|Publication number||US6019582 A|
|Application number||US 08/944,302|
|Publication date||Feb 1, 2000|
|Filing date||Oct 6, 1997|
|Priority date||Oct 7, 1996|
|Also published as||EP0834653A2, EP0834653A3|
|Publication number||08944302, 944302, US 6019582 A, US 6019582A, US-A-6019582, US6019582 A, US6019582A|
|Inventors||Andrew John Green|
|Original Assignee||Watson-Marlow Limited|
|Export Citation||BiBTeX, EndNote, RefMan|
|Patent Citations (13), Referenced by (13), Classifications (4), Legal Events (4)|
|External Links: USPTO, USPTO Assignment, Espacenet|
The present invention relates to a peristaltic pump, and more particularly to a rotor for a peristaltic pump.
A peristaltic pump includes a rotor assembly which has tube-engaging surfaces for occluding a flexible tube within the pump. As the tube-engaging surfaces rotate, fluid in the tube is forced along the tube. Thus pumping of the fluid is achieved. It is desirable to adjust the amount by which the tube is occluded by the engaging surfaces. Previous designs of rotor assembly include lubricated shims located between the rotor hub and the tube-engaging surfaces. Adjustment of the amount of occlusion of the tube is achieved by adding or removing shims. Such an operation is time-consuming, potentially inaccurate and can cause undesirable contamination of other parts of the pump.
The invention provides a rotor for a peristaltic pump. The rotor includes a hub having an actuating part for engaging a flexible tube of the pump. The actuating part is radially displaceable with respect to the hub and is connected to the hub by an elastic connecting portion. The rotor further includes a means for adjusting the radial position of the actuating part and for maintaining the actuating part in an adjusted position.
FIG. 1 is a view of a known peristaltic pump;
FIG. 2 is a view of a peristaltic pump having a rotor in accordance with the present invention;
FIG. 3 is a view of part of the pump of FIG. 2; and
FIG. 4 shows the rotor of FIG. 2 cooperating with a flexible tube.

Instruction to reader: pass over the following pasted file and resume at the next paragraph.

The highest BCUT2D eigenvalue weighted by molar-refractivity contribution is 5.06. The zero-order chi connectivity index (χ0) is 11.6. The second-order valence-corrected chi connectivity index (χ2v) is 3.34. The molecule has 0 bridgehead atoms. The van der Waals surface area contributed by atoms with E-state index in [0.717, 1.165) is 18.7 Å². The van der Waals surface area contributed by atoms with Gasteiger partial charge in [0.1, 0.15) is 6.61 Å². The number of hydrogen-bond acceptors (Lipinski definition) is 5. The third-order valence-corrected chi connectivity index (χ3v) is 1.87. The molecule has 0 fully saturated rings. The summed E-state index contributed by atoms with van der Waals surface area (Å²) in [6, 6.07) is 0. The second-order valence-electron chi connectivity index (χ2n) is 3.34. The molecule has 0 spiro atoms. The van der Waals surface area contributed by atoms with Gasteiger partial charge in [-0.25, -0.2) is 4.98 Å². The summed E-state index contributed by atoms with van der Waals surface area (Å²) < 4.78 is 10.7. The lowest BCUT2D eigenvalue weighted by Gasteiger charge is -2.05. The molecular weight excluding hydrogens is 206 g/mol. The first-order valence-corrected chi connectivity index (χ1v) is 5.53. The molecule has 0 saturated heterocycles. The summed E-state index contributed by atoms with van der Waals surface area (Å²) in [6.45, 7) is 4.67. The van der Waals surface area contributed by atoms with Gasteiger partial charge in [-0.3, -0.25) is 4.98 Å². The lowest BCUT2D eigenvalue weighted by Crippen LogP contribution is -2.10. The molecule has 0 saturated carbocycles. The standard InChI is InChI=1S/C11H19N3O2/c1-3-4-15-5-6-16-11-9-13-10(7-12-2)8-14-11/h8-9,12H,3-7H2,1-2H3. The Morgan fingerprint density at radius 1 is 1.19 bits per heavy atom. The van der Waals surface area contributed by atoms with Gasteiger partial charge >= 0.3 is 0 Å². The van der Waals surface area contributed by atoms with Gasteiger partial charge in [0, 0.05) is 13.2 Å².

The peristaltic pump 1 shown in FIG. 1 comprises a housing 10 within which a rotor 11 is rotatable about an axis R. A flexible tube 7 is arranged in a U-shape around the rotor 11.
Shoes or lobes 12 which bear on the tube 7 are carried by the rotor 11 on opposite sides of the axis R.
In use, the rotor 11 is driven about the axis R, for example by means of an electric motor. The lobes 12 are thereby rotated and constrict the tube so as to occlude the passageway running through the tube. As the rotor 11 rotates, the occlusion caused by each lobe 12 translates along the length of the tube 7. In this way, fluid carried in the tube 7 is forced from one port 8 or 9 of the pump to the other port 9 or 8 of the pump, depending on the direction of rotation of the rotor 11.
The spacing of the lobes 12 from the axis R determines the amount by which the tube 7 is occluded when the pump is in use. The amount of occlusion affects the flow rate of the pump and the amount of wear experienced by the tube. The spacing of the lobes 12 from the axis R is adjusted by the use of shims 13 placed between each lobe 12 and the rotor 11.
This method of adjustment suffers from the disadvantage that it is difficult to achieve accurate and constant spacing of each lobe, because each lobe is adjusted independently of the other. Incorrect spacing of the lobes can result in increased wear of the tube 7 or in insufficient flow rate of the pump. In addition, the shims are usually covered in a lubricant, and so their removal and replacement can cause undesirable contamination of other parts of the pump.
The pump shown in FIG. 2 comprises a housing 20 and a substantially U-shaped flexible tube 7, as in the known design, but has a different rotor assembly, as shown in more detail in FIGS. 3 and 4.
The rotor assembly comprises a main rotor body 21 having a hub 211 provided with a radial extension 212 which carries two arms 213. Each of the arms 213 is shaped so as to serve as a lobe having a tube-engaging region 214 similar in profile to those described with reference to FIG. 1. Each arm 213 is connected at one end to the radial extension 212 of the main rotor body 21. The arms 213 extend from that extension 212 to opposite sides of the axis of rotation R as shown in FIGS. 2 to 4. Each arm terminates at a free end 215 which is situated substantially opposite the radial extension 212.